A brief overview about the Ministry of Antiquities
God has distinguished Egypt with an advantage that is not available to any country on the whole world, where Egypt has a cultural heritage that is rooted in the depths of history, which is stretching for thousands of years, leaving a huge cultural asset that produced a strong and cohesive people of one fabric capable of confronting the ravages of the ages. Egypt presented the world Greek, Roman, Coptic and Islamic cultural heritage, which is unparalleled in any part of the world. As Herodotus mentioned in his book on Egypt, the Egyptians care about their history and heritage. As an extension of our ancestors' interest, the Ministry of Antiquities is preserving this wonderful cultural heritage.
In 1858, Sa'id Pasha ratified to the establishment of the Antiquities Authority, which was officially called the "Antiquities Authority". In 1956, with the evacuation of the British occupation forces, the Antiquities Authority became completely an Egyptian Government Organization. The Antiquities Authority was under the Ministries of Public Works, Education, National Guidance and Culture; respectively). In 1971, the Antiquities Authority was transferred to the Egyptian Antiquities Organization, and the name was changed from the Egyptian Antiquities Organization to the Supreme Council of Antiquities, by virtue of the Presidential Decree Number 82 of the year 1994.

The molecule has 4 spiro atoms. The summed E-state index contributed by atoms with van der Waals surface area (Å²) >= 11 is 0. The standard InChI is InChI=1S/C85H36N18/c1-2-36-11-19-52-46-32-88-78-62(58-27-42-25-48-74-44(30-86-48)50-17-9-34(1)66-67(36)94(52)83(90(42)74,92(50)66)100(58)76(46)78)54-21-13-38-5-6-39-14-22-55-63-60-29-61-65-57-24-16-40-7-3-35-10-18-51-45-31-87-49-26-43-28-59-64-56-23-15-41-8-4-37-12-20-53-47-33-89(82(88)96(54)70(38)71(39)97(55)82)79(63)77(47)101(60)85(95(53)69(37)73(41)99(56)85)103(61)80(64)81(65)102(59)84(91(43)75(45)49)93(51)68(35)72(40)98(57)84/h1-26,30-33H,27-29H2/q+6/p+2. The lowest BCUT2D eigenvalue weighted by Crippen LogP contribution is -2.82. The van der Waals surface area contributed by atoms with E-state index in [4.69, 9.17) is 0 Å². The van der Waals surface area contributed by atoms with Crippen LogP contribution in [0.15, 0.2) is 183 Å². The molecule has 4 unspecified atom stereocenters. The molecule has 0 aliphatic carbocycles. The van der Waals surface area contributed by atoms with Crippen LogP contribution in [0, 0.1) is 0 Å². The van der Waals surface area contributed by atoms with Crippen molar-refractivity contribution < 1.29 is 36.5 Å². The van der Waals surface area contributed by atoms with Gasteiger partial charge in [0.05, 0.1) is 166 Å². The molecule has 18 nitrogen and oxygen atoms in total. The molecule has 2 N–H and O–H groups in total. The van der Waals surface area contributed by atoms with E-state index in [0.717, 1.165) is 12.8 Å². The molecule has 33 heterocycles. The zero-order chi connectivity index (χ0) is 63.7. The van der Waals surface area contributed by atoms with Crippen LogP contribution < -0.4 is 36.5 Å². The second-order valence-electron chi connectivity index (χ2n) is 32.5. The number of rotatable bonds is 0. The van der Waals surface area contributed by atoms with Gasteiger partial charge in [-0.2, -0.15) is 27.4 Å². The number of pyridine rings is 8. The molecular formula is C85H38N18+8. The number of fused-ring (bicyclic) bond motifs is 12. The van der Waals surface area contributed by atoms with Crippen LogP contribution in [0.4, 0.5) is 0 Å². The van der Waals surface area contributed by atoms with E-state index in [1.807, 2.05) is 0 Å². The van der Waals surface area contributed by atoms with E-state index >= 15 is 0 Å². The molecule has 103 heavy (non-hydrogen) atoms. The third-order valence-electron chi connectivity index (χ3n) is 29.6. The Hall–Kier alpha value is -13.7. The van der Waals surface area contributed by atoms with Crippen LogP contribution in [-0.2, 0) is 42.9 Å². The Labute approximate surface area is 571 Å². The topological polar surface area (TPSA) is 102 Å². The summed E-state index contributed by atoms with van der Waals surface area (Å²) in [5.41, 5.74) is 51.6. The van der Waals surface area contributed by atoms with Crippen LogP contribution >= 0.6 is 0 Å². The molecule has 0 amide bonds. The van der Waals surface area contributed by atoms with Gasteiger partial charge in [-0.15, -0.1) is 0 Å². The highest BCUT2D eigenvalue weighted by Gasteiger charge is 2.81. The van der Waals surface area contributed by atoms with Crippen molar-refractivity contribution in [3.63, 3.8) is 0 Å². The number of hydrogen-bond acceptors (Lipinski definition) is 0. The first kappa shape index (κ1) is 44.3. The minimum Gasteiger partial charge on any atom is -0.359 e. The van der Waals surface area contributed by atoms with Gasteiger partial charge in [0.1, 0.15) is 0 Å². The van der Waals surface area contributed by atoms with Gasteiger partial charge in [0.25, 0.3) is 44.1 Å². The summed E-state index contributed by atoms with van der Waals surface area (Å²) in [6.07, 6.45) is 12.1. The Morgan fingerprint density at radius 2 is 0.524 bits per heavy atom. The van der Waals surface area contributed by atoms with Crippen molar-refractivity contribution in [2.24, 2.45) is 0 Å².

In 2011, the Supreme Council of Antiquities became independent from the Ministry of Culture to become the Ministry of State for Antiquities Affairs. In 2015, the Ministry of State for Antiquities Affairs turned to the Ministry of Antiquities.
Structure of the current ministry
Antiquities Protection Act
Until the middle of the nineteenth century, there was no legislation concerning the antiquities trade in Egypt. There were thousands of artifacts such as jewelry, statues, engravings and even entire monuments that had been taken away from their original environment to join private collections or various groups of museums around the world. The Western passion for Egyptian antiquities began with the advent of the French Campaign (1798-1801) and the publication of successive volumes of the book "Describing of Egypt" which created a global interest in Egypt and its ancient monuments.
The first step to limit smuggling the Egyptian antiquities outside the country was on August 15, 1835, when Mohamed Ali Pasha, governor of Egypt, issued a decree prohibiting the export and trade of all Egyptian antiquities. This decree also included the construction of a building in al- Azbekiya Park in Cairo as a house for preservation of monuments.
The Antiquities Protection Law No. 117 of 1983, as amended by Law No. 3 of 2010 and Law No. 61 of 2010 and the current Law No. 91 of 2018, was issued..